Thanks for your time and help,
Unfortunately the Sea Slug Forum, once affiliated with the Australian Museum no longer accept new posts as it was discontinued in 2010 according to Wikipedia. Both Neville and I were interested to note that the founder, Bill Rudman wrote:
“Since 1998 when the Forum began I see 14,523 messages have been posted. They range from simple identifications to important new biological discoveries. I had hoped the Forum would be an example of how the world wide web could be a vital tool in bringing amateurs and professional scientists together to learn from each other. I give my thanks to those in the Museum who have supported the site, to my professional colleagues worldwide and all those great and enthusiastic amateurs worldwide, who have made my dream a reality. Unfortunately I had thought this would become a permanent site. I will continue to try and resurrect the site as a functioning forum. If so it will have the same address.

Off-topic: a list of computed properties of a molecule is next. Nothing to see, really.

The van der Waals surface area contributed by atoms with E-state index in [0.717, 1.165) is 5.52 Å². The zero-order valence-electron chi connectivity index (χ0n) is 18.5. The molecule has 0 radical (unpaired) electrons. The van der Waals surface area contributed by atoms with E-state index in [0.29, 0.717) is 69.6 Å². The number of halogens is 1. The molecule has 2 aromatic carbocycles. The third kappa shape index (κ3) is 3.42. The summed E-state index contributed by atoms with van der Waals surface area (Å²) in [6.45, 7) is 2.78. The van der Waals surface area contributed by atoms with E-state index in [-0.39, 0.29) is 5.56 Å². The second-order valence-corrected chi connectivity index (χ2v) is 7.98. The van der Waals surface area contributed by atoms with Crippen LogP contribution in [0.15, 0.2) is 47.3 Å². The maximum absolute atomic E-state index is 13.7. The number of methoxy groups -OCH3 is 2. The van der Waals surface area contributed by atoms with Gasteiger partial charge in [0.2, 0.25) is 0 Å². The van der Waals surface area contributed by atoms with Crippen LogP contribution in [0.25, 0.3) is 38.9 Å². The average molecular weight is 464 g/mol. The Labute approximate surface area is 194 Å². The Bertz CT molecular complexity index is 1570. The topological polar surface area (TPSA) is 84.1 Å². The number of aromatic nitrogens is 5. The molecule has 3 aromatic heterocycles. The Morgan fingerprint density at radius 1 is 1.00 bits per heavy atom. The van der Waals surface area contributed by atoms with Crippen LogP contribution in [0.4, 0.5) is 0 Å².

Bill Rudman email@example.com“
Was the SeaSlug Forum an early citizen science project from the Australian Museum? It certainly appeared that way!
Since then Stuart has uploaded his sighting to the Atlas of Living Australia bringing the total up to 8 sightings.
Meanwhile I’m left wondering is the Australian Native Sap Sucking Sea Slug, Elysia australis, actually uncommon or just elusive?
If sea slugs are your thing, you might want to check out the report from the first Melbourne Sea Slug Census, held 21-22 April 2018.